FTC Report Finds Credit Reports Riddled with Errors

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There have been numerous studies showing that credit reports frequently contain inaccurate information. Now a new report from the FTC confirms this; showing that 40 million Americans have incorrect data showing up on their credit reports. And 20 million of those people have significant errors on their reports; that's 10% of all people with credit. If these numbers don't frighten you then consider this. The report also found that it is nearly impossible for the average consumer to have erroneous information removed from their credit report. 

The FTC findings are not news to anyone who works in the credit industry. The system is currently stacked against consumers. This is one of the reasons that most consumers facing credit issues eventually give up. Their only other option is to sue; a long and arduous task. It is important to note that the Credit Reporting Agencies are required by law to maintain accurate records and to correct errors. Unfortunately, they have found that it is more profitable to take the opposite tack. After all, if credit reports were accurate and could easily be challenged, there would be no market for services like credit monitoring. 

The FTC report was featured on 60 Minutes this past Sunday. That video is below.


This blog post is offered by Jim Malmberg, Executive Director of ACCESS, American Consumer Credit Education Support Services, is a non-profit, tax exempt 501(c)(3) consumer advocacy group whose primary purpose is to disseminate credit education information and assistance to the general public.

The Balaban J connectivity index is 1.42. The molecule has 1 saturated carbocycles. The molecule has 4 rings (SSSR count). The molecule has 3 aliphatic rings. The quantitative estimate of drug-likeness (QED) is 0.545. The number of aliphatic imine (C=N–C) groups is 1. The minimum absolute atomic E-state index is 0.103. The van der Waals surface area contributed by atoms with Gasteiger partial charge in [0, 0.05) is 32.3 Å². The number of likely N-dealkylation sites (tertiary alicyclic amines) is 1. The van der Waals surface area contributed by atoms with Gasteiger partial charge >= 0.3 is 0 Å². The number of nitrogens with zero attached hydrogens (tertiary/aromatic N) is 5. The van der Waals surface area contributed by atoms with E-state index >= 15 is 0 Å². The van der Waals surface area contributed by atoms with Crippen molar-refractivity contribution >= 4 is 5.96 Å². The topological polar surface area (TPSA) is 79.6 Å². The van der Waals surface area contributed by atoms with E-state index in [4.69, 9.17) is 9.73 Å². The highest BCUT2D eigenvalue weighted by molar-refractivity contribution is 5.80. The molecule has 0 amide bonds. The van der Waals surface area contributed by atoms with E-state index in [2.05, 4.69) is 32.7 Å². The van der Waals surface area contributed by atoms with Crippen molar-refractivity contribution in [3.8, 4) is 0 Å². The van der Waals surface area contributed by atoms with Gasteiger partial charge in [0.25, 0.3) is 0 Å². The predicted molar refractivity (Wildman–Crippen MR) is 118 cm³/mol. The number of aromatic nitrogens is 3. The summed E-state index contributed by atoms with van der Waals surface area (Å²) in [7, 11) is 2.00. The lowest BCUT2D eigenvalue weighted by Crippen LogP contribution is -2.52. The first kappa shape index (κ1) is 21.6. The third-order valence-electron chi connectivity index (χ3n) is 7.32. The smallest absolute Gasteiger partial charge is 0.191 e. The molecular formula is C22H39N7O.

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I was thinking about something you said. How refreshing it would be if just ONE of the credit agency stepped it up to say isn't it TIME we improve on our system. How many lawsuits will it take? Any business that supports consumers, is supported by consumers.The credit agencies don't worry about the consumer because they make their money from big business. If they won't change their system, maybe we should change it for them. Why not make the credit agencies compete for our business like you said? Thanks denice, appreciate your time today. We need more people in this world like you.

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